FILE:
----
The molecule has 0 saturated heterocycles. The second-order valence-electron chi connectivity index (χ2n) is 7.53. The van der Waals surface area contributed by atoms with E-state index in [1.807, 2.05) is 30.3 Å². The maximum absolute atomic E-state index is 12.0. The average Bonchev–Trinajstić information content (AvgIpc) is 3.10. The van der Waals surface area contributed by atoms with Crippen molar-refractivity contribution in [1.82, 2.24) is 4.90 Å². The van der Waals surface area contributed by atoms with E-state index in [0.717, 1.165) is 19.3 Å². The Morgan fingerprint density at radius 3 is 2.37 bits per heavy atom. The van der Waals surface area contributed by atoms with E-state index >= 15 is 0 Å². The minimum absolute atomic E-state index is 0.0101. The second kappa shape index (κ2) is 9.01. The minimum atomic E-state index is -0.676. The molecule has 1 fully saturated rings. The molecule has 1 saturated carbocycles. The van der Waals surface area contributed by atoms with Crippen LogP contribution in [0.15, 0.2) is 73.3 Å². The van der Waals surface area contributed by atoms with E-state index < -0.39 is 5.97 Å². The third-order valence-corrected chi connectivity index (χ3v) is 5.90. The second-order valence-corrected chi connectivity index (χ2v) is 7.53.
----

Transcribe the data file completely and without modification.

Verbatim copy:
The molecule has 0 saturated heterocycles. The second-order valence-electron chi connectivity index (χ2n) is 7.53. The van der Waals surface area contributed by atoms with E-state index in [1.807, 2.05) is 30.3 Å². The maximum absolute atomic E-state index is 12.0. The average Bonchev–Trinajstić information content (AvgIpc) is 3.10. The van der Waals surface area contributed by atoms with Crippen molar-refractivity contribution in [1.82, 2.24) is 4.90 Å². The van der Waals surface area contributed by atoms with E-state index in [0.717, 1.165) is 19.3 Å². The Morgan fingerprint density at radius 3 is 2.37 bits per heavy atom. The van der Waals surface area contributed by atoms with E-state index >= 15 is 0 Å². The minimum absolute atomic E-state index is 0.0101. The second kappa shape index (κ2) is 9.01. The minimum atomic E-state index is -0.676. The molecule has 1 fully saturated rings. The molecule has 1 saturated carbocycles. The van der Waals surface area contributed by atoms with Crippen LogP contribution in [0.15, 0.2) is 73.3 Å². The van der Waals surface area contributed by atoms with E-state index < -0.39 is 5.97 Å². The third-order valence-corrected chi connectivity index (χ3v) is 5.90. The second-order valence-corrected chi connectivity index (χ2v) is 7.53.